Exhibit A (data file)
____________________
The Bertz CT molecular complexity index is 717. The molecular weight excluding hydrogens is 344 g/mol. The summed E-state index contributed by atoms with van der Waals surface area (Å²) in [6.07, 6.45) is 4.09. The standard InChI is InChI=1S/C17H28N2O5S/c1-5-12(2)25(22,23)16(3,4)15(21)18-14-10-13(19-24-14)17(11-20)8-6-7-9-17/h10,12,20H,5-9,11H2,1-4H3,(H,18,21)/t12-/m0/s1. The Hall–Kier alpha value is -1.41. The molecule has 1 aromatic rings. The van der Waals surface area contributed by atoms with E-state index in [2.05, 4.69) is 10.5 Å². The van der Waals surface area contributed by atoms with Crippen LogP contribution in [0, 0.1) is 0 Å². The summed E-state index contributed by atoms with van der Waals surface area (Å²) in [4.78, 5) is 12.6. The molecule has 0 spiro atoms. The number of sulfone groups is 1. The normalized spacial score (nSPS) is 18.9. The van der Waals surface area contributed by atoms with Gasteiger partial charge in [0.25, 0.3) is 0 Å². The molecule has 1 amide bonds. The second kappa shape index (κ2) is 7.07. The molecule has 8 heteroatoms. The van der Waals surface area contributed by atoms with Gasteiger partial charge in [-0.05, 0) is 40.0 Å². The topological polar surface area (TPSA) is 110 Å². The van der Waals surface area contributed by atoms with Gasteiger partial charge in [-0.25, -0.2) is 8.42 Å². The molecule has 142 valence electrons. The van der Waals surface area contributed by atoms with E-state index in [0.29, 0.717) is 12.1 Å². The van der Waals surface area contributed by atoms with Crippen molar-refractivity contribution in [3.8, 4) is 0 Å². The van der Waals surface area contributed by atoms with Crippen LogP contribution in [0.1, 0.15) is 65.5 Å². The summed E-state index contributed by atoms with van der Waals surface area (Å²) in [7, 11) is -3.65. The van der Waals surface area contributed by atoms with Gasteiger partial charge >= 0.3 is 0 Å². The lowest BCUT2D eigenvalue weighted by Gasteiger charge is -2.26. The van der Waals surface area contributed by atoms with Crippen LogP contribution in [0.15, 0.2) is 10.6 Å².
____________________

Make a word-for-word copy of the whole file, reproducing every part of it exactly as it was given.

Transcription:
The Bertz CT molecular complexity index is 717. The molecular weight excluding hydrogens is 344 g/mol. The summed E-state index contributed by atoms with van der Waals surface area (Å²) in [6.07, 6.45) is 4.09. The standard InChI is InChI=1S/C17H28N2O5S/c1-5-12(2)25(22,23)16(3,4)15(21)18-14-10-13(19-24-14)17(11-20)8-6-7-9-17/h10,12,20H,5-9,11H2,1-4H3,(H,18,21)/t12-/m0/s1. The Hall–Kier alpha value is -1.41. The molecule has 1 aromatic rings. The van der Waals surface area contributed by atoms with E-state index in [2.05, 4.69) is 10.5 Å². The van der Waals surface area contributed by atoms with Crippen LogP contribution in [0, 0.1) is 0 Å². The summed E-state index contributed by atoms with van der Waals surface area (Å²) in [4.78, 5) is 12.6. The molecule has 0 spiro atoms. The number of sulfone groups is 1. The normalized spacial score (nSPS) is 18.9. The van der Waals surface area contributed by atoms with Gasteiger partial charge in [0.25, 0.3) is 0 Å². The molecule has 1 amide bonds. The second kappa shape index (κ2) is 7.07. The molecule has 8 heteroatoms. The van der Waals surface area contributed by atoms with Gasteiger partial charge in [-0.05, 0) is 40.0 Å². The topological polar surface area (TPSA) is 110 Å². The van der Waals surface area contributed by atoms with Gasteiger partial charge in [-0.25, -0.2) is 8.42 Å². The molecule has 142 valence electrons. The van der Waals surface area contributed by atoms with E-state index in [0.29, 0.717) is 12.1 Å². The van der Waals surface area contributed by atoms with Crippen molar-refractivity contribution in [3.8, 4) is 0 Å². The van der Waals surface area contributed by atoms with Crippen LogP contribution in [0.1, 0.15) is 65.5 Å². The summed E-state index contributed by atoms with van der Waals surface area (Å²) in [7, 11) is -3.65. The van der Waals surface area contributed by atoms with Gasteiger partial charge >= 0.3 is 0 Å². The lowest BCUT2D eigenvalue weighted by Gasteiger charge is -2.26. The van der Waals surface area contributed by atoms with Crippen LogP contribution in [0.15, 0.2) is 10.6 Å².